A University of Plymouth spin out venture founded on breakthrough research into the efficiency of photovoltaic solar panels has been granted two patents in the United States to protect its intellectual property.
PulsiV Solar, which is based at Plymouth Science Park, is developing technology that significantly improves the amount of energy generated by solar panel inverters and harvested for supply to the grid.
The first patent protects the technique developed by PulsiV, that of ‘pulsing’ the solar panel, drawing its power in bursts rather than continuously. Under testing, PulsiV’s prototype is performing strongly when compared with market-leading technology.
The second patent applies to new technology developed for LED lighting that reduces energy storage requirements. This means that LED lights can be built with fewer components, thus reducing their profile and increasing the flexibility in how they are mounted.
PulsiV Solar is the creation of Associate Professor Mohammed Zaki Ahmed, of the School of Engineering, Computing and Mathematics, through the support received from the Research and Innovation Directorate. He said:
“The granting of these two patents really does confirm the huge potential of these two technologies – both of which could prove to be ‘disruptive’ in a positive fashion. The patents also increase the commercial value of the company and set us up for future investment.”
US patents are notoriously difficult to secure due to the burden of proof placed upon applications and the rigorous scrutiny they are subjected to from experts in the field. PulsiV has already been granted patents in the UK and Europe for the work it is doing.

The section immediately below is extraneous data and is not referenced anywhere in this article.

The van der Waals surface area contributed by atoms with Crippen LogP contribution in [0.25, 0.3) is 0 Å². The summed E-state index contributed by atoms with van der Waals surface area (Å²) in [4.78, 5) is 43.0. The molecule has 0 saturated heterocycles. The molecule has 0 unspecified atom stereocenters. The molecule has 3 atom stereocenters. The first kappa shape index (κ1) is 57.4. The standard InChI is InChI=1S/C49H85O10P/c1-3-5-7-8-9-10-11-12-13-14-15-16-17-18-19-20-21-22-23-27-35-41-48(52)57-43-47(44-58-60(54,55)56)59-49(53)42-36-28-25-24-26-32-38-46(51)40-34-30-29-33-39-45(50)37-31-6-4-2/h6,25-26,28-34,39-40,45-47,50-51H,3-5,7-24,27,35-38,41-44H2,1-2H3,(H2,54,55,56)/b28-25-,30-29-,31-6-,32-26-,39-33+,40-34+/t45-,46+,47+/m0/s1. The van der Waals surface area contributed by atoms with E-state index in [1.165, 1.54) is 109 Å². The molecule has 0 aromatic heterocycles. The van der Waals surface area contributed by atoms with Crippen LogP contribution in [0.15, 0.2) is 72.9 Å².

The company is now expected to seek new commercial investment, working with the Research and Innovation Directorate, Frontier IP Group plc, the University’s intellectual property partners, and the original investors to fully deliver the technology to commercial standards.
Neil Crabb, Chief Executive of Frontier IP, said:
“We were pleased to note the granting of Pulsiv’s patents in the US. Pulsiv’s development programme and prototypes are progressing well and showing improvements over bench-marked industry technology. We look forward to continuing to support PulsiV on its route to commercial success.”
PulsiV has been supported by Plymouth Science Park, and its CEO, Ian McFadzen, said:
“PulsiV Solar is a prime example of how research and knowledge can be nurtured, supported and ultimately transformed into a significant commercial opportunity. It has the potential to not only make a major breakthrough in photovoltaic panel technology, but also to secure a platform for further research and development in a range of energy-related fields.”